Lisa de Moraes, the TV writer for the Washington Post has an interesting story up where one of the items referenced was that Heroes producer Tim Kring spent a lot of time deflecting flack about lower ratings at a recent conference:
Writing a serialized drama is "an absolute bear." It is also a "very flawed way of telling stories on network television," because of the advent of DVR and online streaming, for example, Kring said, according to the report.
Serialized dramas work only if people sit in front of their TV sets on the night and at the hour the network broadcasts each episode. But now, you can watch a serialized drama whenever and wherever you want and almost all of those other means of watching episodes "are superior to watching it on the air." Sooooo, the only people watching a show -- "Heroes" perhaps -- at the time it's being broadcast by a network -- say NBC -- are the "saps and [expletives] who can't figure out how to watch it in a superior way."
The key to convincing BS is to have at least a grain of truth to what you're saying. And there's way more than a grain or two of truth in what Kring says. It's so convincing I'm sure he believes it. The problem is, if you took Heroes total viewing from two years ago, and its total viewing from today (and include DVR, Internet streaming etc) the total viewing is still down. A lot.
There's a problem, and not one I'm sure can be fixed. I confess to mostly agreeing with him, though not as harshly about the "saps and [expletives]" who remain chained to the networks scheduling.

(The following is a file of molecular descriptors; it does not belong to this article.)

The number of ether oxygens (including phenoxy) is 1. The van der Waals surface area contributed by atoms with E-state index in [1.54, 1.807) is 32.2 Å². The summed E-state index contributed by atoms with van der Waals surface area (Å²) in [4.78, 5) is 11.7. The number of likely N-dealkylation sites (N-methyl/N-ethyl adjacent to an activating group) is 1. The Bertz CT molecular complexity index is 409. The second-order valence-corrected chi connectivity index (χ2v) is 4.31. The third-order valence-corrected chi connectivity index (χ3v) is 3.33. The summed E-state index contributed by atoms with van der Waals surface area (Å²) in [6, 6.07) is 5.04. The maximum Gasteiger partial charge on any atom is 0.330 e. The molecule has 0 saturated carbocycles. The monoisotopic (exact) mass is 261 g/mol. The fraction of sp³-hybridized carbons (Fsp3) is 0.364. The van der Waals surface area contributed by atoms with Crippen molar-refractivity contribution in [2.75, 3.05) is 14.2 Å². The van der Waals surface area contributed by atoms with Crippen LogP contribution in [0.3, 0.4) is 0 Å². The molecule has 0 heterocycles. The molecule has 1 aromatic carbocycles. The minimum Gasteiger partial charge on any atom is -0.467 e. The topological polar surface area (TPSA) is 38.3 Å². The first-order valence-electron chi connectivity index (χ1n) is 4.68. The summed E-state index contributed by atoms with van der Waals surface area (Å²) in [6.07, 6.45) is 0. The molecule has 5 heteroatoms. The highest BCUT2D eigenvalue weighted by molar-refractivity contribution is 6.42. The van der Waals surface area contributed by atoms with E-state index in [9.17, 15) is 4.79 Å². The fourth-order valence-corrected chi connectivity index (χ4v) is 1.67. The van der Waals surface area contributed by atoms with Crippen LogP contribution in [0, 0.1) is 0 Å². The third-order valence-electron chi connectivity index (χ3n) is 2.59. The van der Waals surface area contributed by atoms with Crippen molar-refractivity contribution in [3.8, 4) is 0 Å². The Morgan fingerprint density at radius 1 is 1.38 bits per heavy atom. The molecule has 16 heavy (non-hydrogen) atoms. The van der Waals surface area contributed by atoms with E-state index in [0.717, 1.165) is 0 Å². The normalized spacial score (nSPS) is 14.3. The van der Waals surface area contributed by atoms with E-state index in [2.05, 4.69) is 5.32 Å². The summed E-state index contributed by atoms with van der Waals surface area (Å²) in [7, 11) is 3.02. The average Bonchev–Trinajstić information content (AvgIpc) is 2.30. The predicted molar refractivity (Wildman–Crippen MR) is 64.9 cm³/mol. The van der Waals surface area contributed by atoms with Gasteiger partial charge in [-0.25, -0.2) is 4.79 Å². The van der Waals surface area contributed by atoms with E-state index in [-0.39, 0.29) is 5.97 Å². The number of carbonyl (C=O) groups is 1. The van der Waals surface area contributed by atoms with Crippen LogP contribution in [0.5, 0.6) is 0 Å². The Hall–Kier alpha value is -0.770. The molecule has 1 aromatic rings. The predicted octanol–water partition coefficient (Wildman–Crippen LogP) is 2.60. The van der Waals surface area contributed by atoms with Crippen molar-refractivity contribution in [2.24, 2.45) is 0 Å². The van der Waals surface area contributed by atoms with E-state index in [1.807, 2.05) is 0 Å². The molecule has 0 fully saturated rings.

I'll concede that there are just many people who enjoy watching TV when they get home, but personally, If I wasn't doing this blog there's no way I'd ever watch any scripted TV on the network's schedule. This blog is the only reason I do, and mostly that's to avoid spoilers. Otherwise, I'd be saving it up for a rainy day!
That's exactly how I watched about the first 20 episodes of Heroes season one. We had a period where it seemed like it rained every freaking day for two weeks. My viewing wouldn't have counted anywhere, even if I was a Nielsen family. I was able to catch up in less than two weeks, but it wasn't live+seven day viewing, it was more like live+90 to 180 days viewing. Nielsen doesn't measure that and never will. Advertisers aren't going to pay for ads viewed six months after the fact, and besides, I didn't view the ads anyway.
Still, for a show like Heroes, if you're of the mind and/or have the technology available, it's often easier to say, "screw it" and buy the DVD, download them or stack them up on the DVR. All of that impairs measurement and ratings, and it is a real issue, but I absolutely dispute the notion that Heroes hasn't lost viewers since season one and two (and three). It has, and those viewers will be difficult to ever recapture. These lost viewers aren't watching on the DVR, aren't streaming video or downloading the shows -- they just no longer watch. Sure, some might ultimately buy the DVDs but comparing season 3 DVD sales to season one's is something we won't be able to do for quite some time.
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The same story linked above also notes that Rosie O'Donnell's Thanksgiving eve variety show is really a backdoor pilot, that may get picked up for six more episodes depending on the ratings.